The Weekend Roundup

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  • If a criminal defendant is informed by his defense counsel to reject a plea-bargain and go to trial under the advice that the facts giving rise to the charges wouldn’t support the length of the prison term offered in the plea deal, and the defendant accepts the advice, goes to trial, and is convicted of a much lengthier prison term than that offered under the plea deal, did he receive ineffective assistance of counsel? Yes, according to Justice Kennedy writing for the majority in the recent case Lafler v. Cooper. Hadley Arkes at Right Reason, notes in two separate posts, the growing Hobbesian impulse in Supreme Court decisions regarding criminal defendants’ claims for “effective” assistance of counsel. Justice Scalia, Arkes notes, was not persuaded by Justice Kennedy’s reasoning that “[T]he question is not the fairness or reliability of the trial but the fairness and regularity of the processes that preceded it, which caused the defendant to lose benefits he would have received in the ordinary course but for counsel’s ineffective assistance of counsel.” A fair trial, it would seem, is no longer the thing itself in due process claims for effective counsel.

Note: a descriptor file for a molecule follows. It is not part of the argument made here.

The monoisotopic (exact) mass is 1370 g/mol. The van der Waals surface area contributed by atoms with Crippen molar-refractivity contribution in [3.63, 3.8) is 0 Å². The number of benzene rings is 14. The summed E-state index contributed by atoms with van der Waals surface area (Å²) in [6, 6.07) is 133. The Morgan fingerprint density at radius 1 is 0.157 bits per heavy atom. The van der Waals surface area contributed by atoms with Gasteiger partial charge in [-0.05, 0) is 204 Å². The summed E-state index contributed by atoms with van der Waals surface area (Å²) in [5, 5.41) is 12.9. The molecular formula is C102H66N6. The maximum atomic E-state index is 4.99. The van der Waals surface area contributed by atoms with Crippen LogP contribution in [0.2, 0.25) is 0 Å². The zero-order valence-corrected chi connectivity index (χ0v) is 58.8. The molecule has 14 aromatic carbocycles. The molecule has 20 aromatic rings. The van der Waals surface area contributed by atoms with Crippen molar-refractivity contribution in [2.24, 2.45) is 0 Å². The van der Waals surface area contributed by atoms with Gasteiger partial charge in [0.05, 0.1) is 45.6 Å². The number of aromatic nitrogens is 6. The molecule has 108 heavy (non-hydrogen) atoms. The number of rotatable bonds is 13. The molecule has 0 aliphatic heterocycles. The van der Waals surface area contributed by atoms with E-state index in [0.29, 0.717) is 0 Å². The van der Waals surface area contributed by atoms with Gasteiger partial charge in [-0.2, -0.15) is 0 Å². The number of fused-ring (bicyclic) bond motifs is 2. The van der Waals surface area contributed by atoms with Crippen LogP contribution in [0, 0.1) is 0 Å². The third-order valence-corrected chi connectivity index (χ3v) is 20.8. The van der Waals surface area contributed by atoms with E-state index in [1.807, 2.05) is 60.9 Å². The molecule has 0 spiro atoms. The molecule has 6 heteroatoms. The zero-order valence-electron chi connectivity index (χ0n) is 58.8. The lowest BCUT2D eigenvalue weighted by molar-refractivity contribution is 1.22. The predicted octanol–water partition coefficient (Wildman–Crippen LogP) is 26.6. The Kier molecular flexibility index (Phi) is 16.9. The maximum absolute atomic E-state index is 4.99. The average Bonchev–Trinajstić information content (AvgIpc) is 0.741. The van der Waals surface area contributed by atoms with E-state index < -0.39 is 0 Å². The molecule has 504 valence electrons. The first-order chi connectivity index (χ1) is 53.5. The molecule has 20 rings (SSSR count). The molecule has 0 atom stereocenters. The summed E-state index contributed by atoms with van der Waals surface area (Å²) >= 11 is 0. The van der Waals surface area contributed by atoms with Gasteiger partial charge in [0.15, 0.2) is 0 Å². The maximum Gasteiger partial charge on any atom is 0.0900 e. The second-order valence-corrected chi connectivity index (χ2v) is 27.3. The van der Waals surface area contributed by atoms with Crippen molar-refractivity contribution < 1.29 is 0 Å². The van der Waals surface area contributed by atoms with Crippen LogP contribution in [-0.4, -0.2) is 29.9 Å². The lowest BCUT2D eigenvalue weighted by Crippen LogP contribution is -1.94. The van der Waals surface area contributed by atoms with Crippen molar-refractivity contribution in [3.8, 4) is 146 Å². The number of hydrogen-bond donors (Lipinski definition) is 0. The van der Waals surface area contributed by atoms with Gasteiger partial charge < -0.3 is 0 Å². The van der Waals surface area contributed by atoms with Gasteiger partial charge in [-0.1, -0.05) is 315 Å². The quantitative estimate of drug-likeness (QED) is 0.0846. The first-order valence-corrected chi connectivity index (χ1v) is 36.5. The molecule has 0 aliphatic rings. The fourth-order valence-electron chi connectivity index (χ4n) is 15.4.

• Eugene Volokh on the Iranian cartoonist sentenced to 25 lashes for lampooning a member of the Iranian parliament.
  • Point of Law notes that Rob Cordray, Director of the CFPB, is building a case that his agency should regulate bank overdraft fees, which Cordray maintains are manifestly unfair.
  • Marc Hodak on the new “Say on Pay” policy and shareholder wealth.
  • John Murray writes in the WSJ on the Vanderbilt religious all-comers policy: “Ironically, the very freedom Vanderbilt administrators have to make their unfortunate decision derives from a 19th-century Supreme Court case that led to the proliferation of Christian colleges such as Vanderbilt, founded under the auspices of the Methodist Episcopal Church in 1873.”
  • Eric Kaufmann writes at The American on the interesting demographic future facing the West.